QUESTIONS FOR READING THE GENERAL PROLOGUE, THE CANTERBURY TALES
The General Prologue.
Below, I offer guiding questions for each section of the General Prologue. Again, use the questions as a guide for your reading, and things to think about. And you can respond to anything here you want for your weekly writing responses.
Lines 1 – 18
How does Chaucer describe the season and the setting for the narrative poem? How do you think that the season is significant? What is important about the fact that the poem is set in the month of April? How is nature described, and how does the description of nature connect then to the description of people gathering for a pilgrimage?
Lines 19 – 34
Why do you think that it is important that the poem makes an “I,” the first person pronoun, pronounced? What effect does it have on the poem that it is introduced by an “I?”
What is significant about the fact that the narrator and the other 29 pilgrims gather at a tavern? Why is it important that the narrator emphasizes the sense of “fellowship?”
Lines 35 – 42
Describe the narrator’s tone in the opening of the poem. What kind of narrative voice does he assume? What does his narrative voice suggest / foreshadow concerning the rest of the poem?
The Catalog of Pilgrims in the General Prologue, lines 43 – 717.
Do you think that there is any significance to the order in which Chaucer presents each pilgrim? If so, what is the logic behind the order?
Explore how Chaucer / the narrator develops his description of each pilgrim. What specifics does he emphasize? Why does he emphasize certain aspects of each pilgrim?
Which pilgrim and description of him / her do you like the most? Why? What is it about Chaucer’s description that interests you?
What social aspects to life and the world does Chaucer seem to emphasize in his descriptions of the pilgrims? What sorts of things does he seem to satirize?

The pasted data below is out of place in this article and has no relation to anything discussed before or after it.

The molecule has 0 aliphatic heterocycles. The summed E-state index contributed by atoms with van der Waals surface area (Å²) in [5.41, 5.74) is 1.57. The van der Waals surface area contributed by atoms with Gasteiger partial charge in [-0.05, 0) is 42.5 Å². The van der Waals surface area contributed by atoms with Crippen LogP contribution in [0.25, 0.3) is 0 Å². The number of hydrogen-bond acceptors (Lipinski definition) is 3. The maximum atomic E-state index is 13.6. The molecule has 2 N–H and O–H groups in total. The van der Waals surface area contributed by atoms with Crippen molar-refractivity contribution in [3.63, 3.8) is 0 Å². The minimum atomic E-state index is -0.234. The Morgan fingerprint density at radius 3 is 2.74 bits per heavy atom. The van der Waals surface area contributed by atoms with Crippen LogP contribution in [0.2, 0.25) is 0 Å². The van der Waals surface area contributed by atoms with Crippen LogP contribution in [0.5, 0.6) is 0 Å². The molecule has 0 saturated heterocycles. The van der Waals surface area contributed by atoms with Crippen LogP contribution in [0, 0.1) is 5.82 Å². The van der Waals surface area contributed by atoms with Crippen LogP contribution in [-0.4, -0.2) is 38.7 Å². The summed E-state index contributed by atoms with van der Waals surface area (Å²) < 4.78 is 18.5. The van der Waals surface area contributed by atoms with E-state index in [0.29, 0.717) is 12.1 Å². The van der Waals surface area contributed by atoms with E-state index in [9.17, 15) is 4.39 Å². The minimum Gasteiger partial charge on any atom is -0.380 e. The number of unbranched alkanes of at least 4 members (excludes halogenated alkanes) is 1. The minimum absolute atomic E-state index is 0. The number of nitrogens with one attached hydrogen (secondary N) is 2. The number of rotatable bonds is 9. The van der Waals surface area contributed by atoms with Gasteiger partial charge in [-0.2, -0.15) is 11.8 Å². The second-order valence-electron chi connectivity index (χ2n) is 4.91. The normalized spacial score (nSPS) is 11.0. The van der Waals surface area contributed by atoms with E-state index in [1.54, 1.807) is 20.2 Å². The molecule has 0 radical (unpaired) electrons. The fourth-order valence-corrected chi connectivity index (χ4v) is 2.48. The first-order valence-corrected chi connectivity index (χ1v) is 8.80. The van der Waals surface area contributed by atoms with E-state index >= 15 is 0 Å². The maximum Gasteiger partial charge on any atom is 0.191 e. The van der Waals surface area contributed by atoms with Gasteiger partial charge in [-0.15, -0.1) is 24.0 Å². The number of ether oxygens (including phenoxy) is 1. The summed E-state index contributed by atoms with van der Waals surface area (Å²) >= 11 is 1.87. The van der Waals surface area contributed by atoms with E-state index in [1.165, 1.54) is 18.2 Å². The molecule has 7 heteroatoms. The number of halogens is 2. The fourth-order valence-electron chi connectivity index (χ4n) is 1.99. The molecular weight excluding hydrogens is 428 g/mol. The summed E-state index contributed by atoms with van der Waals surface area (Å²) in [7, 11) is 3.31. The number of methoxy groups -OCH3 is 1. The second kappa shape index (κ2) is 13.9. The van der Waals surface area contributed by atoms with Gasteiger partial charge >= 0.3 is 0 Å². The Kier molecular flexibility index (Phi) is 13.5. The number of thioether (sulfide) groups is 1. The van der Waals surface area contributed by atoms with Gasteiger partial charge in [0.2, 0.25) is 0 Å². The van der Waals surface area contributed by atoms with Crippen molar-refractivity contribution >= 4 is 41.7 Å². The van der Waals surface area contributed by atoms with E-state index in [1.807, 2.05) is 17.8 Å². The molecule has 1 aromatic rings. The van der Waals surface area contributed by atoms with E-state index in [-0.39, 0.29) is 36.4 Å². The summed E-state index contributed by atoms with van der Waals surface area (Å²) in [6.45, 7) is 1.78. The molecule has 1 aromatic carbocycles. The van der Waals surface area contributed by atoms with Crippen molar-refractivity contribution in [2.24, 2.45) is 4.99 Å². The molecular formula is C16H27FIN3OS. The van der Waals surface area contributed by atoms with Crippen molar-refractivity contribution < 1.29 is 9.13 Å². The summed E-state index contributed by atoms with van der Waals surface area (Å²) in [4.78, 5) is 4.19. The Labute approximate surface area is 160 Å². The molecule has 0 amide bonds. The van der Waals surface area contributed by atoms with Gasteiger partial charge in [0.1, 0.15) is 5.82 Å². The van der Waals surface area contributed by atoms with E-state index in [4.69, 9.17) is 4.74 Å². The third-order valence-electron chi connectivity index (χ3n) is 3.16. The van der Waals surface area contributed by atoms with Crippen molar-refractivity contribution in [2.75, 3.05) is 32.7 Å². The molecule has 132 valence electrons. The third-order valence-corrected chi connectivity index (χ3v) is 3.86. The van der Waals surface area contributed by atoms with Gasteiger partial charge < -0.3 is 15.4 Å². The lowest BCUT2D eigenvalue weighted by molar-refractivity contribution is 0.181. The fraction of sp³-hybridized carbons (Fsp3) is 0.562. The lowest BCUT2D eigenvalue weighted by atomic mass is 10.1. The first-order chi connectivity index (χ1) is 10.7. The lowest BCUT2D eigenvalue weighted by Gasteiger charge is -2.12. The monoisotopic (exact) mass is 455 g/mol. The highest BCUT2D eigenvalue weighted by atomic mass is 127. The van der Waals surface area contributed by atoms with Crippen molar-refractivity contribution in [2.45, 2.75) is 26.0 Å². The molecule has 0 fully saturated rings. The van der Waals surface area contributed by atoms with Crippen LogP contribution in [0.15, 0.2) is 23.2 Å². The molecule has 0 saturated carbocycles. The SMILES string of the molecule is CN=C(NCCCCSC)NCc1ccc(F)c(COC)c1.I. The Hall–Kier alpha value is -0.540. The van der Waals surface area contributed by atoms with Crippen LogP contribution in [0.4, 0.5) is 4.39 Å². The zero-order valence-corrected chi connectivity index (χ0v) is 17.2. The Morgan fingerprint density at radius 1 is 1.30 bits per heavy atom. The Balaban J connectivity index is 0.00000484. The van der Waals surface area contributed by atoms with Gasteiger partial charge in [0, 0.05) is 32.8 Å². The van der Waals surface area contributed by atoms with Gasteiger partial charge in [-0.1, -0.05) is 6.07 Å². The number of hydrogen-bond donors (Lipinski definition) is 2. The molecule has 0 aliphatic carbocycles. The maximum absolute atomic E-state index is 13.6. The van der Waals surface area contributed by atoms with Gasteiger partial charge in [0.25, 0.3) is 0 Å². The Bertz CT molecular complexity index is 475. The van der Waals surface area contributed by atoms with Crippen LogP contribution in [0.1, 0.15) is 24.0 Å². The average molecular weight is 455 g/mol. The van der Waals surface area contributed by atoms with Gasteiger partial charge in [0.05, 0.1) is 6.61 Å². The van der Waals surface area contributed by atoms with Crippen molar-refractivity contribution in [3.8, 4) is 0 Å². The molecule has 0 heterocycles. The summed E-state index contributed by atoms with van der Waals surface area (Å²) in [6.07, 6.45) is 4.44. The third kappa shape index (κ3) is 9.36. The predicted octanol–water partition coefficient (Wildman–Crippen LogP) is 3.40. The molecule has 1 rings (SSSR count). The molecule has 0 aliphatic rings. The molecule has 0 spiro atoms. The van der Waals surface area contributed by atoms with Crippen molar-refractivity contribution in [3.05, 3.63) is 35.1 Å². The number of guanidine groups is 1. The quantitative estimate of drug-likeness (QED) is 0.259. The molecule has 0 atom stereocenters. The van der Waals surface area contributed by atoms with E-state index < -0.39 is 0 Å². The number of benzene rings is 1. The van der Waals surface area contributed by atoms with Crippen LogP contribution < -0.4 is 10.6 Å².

The Narrative Voice
The voice of the narrator in The Canterbury Tales is very significant. The narrative poem is told from the specific, unnamed “I” who describes each pilgrim. How would you describe his voice? What is the narrator’s attitude toward everything and everyone? Does he seem to be a kind person? A reasoned person? A malicious person? A judgmental person? Is there any way in which you can “picture” the narrator in the same way that the narrator offers us “pictures” of each pilgrim?
The narrator describes each pilgrim sort-of “warts and all,” meaning he offers the good, the bad and the ugly. Some of the pilgrims are downright odious people. What sort of attitude does the narrator have toward each of them? Does he judge and / or condemn any of them? What do you make of his stance?
Lines 720 – 744
After offering a description of each pilgrim, the narrator digresses on the manner in which he plans to narrate the pilgrimage and all of the stories. What things about his storytelling technique does the narrator seem to defend? Why do you think he makes a big deal out of claiming he wishes to tell the stories straight and true? How does he use both Christ and Plato to defend his storytelling style?
The Host at the End of the General Prologue.
What function does the host of the Tavern play at the end of the Prologue? Why does it seem essential that Chaucer include the Host of the tavern in the scheme of The Canterbury Tales?
Entry filed under: WEEK FOUR CANTERBURY TALES.